Hello, friends. As you know I have a passion for handweaving. I am proud to carry on the weaving tradition of my family and in this part of the country.
As I continue to make my way in the online fiber arts industry, I am increasingly concerned to see items for sale by handweavers claiming to be from the United States and selling shawls and rugs made from luxury fibers at VERY low prices. Yesterday I saw a "handwoven pashmina shawl" for sale by a U.S. seller for $18. What is pashmina? Here is an explanation:
The name comes from Pashmineh, made from Persian pashm ("wool".) The wool comes from changthangi or pashmina goat, which is a special breed of goat indigenous to high altitudes of the Himalayas. Pashmina shawls are hand spun, woven and embroidered in Kashmir, and made from fine cashmere fibre. -- Courtesy, Wikipedia).
The old adage comes into play here. "If it sounds too good to be true, it probably is." Before you buy something that claims to be handwoven, consider this: children in Asia are put to work as weavers at very young ages. I hope that you'll take a few minutes to watch this "Save the Children" video entitled "Children of the Loom." It will make you think twice about buying that "bargain" that you've found online.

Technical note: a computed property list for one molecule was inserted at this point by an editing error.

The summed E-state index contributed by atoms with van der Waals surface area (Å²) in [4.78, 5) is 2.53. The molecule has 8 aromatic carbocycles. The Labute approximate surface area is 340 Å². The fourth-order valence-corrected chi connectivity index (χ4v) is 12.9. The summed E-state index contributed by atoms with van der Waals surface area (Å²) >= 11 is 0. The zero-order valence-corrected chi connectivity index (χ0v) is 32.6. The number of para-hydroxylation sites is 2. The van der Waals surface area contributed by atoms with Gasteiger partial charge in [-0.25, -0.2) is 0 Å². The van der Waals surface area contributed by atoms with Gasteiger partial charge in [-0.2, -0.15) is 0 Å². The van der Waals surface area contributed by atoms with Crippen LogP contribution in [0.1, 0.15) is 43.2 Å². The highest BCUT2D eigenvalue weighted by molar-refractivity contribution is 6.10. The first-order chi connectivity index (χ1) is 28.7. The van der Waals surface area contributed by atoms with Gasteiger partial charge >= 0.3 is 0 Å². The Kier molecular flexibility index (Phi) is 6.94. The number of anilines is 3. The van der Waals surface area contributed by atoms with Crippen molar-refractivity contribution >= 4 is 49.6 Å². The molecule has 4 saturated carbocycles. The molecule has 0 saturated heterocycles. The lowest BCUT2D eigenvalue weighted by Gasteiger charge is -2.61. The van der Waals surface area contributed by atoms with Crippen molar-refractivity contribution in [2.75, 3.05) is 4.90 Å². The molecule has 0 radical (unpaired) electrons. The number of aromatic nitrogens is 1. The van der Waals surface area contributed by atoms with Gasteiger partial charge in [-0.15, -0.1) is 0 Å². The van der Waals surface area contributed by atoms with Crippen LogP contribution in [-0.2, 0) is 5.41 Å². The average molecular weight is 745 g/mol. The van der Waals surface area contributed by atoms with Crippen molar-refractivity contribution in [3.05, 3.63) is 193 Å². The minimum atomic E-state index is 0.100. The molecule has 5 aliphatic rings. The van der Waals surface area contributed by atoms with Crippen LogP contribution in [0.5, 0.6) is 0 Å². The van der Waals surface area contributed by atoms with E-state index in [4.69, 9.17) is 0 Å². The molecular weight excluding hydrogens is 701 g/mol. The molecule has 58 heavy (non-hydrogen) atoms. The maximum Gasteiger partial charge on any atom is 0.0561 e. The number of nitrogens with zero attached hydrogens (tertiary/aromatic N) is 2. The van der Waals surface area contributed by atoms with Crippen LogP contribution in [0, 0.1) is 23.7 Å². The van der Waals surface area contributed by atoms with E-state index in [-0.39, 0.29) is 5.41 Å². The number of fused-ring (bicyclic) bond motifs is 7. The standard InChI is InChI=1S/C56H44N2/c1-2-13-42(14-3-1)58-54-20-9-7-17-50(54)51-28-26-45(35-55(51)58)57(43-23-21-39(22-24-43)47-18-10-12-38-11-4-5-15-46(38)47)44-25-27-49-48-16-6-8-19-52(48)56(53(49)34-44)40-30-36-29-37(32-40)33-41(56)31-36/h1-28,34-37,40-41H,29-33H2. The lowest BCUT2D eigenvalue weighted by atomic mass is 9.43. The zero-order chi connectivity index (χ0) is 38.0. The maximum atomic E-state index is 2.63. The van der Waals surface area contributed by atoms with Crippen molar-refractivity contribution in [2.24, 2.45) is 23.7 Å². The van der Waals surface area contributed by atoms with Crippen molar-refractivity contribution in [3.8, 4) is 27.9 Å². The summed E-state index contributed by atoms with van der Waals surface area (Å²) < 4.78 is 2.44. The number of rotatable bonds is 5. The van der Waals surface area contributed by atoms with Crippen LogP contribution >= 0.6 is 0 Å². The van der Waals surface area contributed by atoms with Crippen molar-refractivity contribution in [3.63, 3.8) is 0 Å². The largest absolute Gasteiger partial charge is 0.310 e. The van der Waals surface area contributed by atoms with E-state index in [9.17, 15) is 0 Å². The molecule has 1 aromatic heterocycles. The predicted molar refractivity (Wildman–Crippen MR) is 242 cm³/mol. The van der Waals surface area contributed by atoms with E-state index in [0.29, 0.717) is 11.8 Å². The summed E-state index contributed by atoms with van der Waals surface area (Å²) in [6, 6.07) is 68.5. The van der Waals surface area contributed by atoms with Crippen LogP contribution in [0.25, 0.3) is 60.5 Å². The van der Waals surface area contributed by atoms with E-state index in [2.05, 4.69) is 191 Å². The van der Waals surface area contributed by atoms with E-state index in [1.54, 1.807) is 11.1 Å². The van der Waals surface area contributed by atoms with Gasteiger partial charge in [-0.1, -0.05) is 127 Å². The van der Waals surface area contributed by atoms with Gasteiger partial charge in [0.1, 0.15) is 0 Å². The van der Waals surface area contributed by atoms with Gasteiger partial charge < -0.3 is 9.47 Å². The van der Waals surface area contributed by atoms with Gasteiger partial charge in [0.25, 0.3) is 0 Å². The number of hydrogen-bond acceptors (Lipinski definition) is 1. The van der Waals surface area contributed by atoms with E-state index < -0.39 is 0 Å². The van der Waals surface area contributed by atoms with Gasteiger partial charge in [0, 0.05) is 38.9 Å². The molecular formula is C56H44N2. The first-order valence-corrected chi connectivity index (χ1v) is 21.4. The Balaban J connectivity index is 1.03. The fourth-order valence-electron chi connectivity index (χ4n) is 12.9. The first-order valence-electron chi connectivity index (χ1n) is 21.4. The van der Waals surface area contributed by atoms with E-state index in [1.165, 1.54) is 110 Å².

What can you do? Before you buy something "handwoven," consider asking a few questions of the handweaver/seller in question.
Here are some suggestions:
1)Can I see a picture of your loom in your studio?
2)Do you warp the loom yourself?
3)How long does it take you to warp your loom?
4)What is the weave structure that you use to make this item?
5)How many people work in your studio?
6)Can I see a picture of your studio?
7)I'd like a fabric swatch. Can you send me one?
8)What is the brand of loom that you use?
9)Where do you get your weaving yarn?
An independent handweaver should be able to answer all of these questions to your satisfaction.
Here is the link to the Save the Children video. Please watch!
Be well, Kate